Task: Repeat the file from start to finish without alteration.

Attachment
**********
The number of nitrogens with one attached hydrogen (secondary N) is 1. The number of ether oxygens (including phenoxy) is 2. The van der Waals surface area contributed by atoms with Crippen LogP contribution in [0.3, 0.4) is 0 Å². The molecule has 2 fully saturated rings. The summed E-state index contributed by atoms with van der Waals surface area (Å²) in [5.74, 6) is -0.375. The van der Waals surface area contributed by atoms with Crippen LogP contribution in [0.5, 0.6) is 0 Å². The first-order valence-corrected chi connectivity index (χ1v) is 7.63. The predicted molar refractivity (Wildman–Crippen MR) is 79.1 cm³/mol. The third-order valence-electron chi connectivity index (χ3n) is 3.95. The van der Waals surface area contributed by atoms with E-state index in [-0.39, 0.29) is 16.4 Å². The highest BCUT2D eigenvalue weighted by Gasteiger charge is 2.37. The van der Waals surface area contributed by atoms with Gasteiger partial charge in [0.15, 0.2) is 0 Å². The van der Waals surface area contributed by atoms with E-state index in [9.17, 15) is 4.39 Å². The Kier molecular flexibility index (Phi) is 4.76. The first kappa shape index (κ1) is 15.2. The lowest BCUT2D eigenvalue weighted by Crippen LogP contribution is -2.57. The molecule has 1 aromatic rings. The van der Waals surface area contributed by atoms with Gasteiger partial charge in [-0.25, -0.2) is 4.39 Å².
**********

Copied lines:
The number of nitrogens with one attached hydrogen (secondary N) is 1. The number of ether oxygens (including phenoxy) is 2. The van der Waals surface area contributed by atoms with Crippen LogP contribution in [0.3, 0.4) is 0 Å². The molecule has 2 fully saturated rings. The summed E-state index contributed by atoms with van der Waals surface area (Å²) in [5.74, 6) is -0.375. The van der Waals surface area contributed by atoms with Crippen LogP contribution in [0.5, 0.6) is 0 Å². The first-order valence-corrected chi connectivity index (χ1v) is 7.63. The predicted molar refractivity (Wildman–Crippen MR) is 79.1 cm³/mol. The third-order valence-electron chi connectivity index (χ3n) is 3.95. The van der Waals surface area contributed by atoms with E-state index in [-0.39, 0.29) is 16.4 Å². The highest BCUT2D eigenvalue weighted by Gasteiger charge is 2.37. The van der Waals surface area contributed by atoms with Gasteiger partial charge in [0.15, 0.2) is 0 Å². The van der Waals surface area contributed by atoms with E-state index in [9.17, 15) is 4.39 Å². The Kier molecular flexibility index (Phi) is 4.76. The first kappa shape index (κ1) is 15.2. The lowest BCUT2D eigenvalue weighted by Crippen LogP contribution is -2.57. The molecule has 1 aromatic rings. The van der Waals surface area contributed by atoms with Gasteiger partial charge in [-0.25, -0.2) is 4.39 Å².